Understanding hospital readiness for computerized physician order entry.

Publication Type
Journal Article
Year of Publication
Stablein, Dona; Welebob, Emily; Johnson, Elizabeth; Metzger, Jane; Burgess, Robert; Classen, David C
Jt Comm J Qual Saf
Date Published
2003 Jul
Attitude of Health Personnel; Attitude to Computers; Decision Making, Organizational; Decision Support Systems, Clinical; Diffusion of Innovation; Hospital Administration; Hospital Information Systems; Humans; Information Management; Leadership; Medical Staff, Hospital; Organizational Culture; Organizational Objectives; Software; Total Quality Management; United States

BACKGROUND: Many hospitals in the United States are in early stages of decision making and planning to implement computerized physician order entry (CPOE) to improve patient safety and quality of care. The targeted processes and the software for CPOE are complex, and implementation is a large-scale change effort for most hospitals. Hospitals can increase the likelihood of success by understanding and addressing gaps in CPOE readiness. ASSESSING CPOE READINESS: A CPOE readiness assessment tool was developed that includes several different components: external environment; organizational leadership, structure, and culture; care standardization;, order management; access to information; information technology composition; and infrastructure. The presence or absence of these indicators in a particular hospital was determined by on-site interviews, walkarounds with direct observations, and document review.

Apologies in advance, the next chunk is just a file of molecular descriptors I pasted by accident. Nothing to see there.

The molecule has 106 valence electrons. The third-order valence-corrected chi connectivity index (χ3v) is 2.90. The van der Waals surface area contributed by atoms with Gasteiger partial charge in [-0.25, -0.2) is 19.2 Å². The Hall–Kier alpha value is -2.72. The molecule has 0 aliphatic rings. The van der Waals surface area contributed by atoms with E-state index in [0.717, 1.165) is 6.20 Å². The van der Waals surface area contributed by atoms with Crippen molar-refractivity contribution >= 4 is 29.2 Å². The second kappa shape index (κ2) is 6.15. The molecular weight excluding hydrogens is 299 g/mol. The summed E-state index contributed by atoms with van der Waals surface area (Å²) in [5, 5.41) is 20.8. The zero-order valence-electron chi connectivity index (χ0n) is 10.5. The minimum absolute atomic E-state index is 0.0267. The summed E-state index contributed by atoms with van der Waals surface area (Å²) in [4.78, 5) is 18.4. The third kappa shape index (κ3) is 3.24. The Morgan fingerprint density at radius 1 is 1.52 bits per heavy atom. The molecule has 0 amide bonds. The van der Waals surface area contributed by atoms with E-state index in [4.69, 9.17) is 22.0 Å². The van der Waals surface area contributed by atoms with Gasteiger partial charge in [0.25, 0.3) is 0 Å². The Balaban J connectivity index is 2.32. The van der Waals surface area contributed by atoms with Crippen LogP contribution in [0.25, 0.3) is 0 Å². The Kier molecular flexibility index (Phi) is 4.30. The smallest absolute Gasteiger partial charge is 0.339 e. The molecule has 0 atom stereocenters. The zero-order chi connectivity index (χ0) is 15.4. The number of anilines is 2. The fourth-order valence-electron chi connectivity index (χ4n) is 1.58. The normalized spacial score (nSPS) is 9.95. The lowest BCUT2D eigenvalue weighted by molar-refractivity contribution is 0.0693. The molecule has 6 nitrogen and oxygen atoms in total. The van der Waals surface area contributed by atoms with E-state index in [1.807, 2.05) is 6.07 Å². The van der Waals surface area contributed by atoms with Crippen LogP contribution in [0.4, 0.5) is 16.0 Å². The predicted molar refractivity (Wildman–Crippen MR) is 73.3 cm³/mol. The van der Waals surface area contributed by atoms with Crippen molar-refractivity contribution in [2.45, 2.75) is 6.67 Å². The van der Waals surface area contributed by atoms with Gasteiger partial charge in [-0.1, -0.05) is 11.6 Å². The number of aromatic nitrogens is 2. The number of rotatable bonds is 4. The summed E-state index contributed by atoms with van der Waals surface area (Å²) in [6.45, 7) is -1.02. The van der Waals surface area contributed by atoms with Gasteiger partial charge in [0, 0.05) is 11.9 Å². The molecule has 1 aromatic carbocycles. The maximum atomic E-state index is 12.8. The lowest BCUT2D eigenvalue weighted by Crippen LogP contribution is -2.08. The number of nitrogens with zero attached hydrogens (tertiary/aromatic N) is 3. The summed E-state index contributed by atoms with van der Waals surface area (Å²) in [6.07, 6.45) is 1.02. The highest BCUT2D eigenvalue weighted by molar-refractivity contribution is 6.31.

RESULTS: Assessment results for the first 17 hospitals (bed size, 75-906 beds) indicated that the lowest average component score was in care standardization, while the highest average component score was in organizational structure and function. Organizational culture and the order management process also had low average scores.

CONCLUSIONS: This CPOE readiness assessment revealed significant gaps in all the hospitals examined. Identifying these gaps and addressing them before CPOE implementation can reduce risks. Organizations need to develop expertise at accomplishing and sustaining change; understanding and building CPOE readiness is an important first step.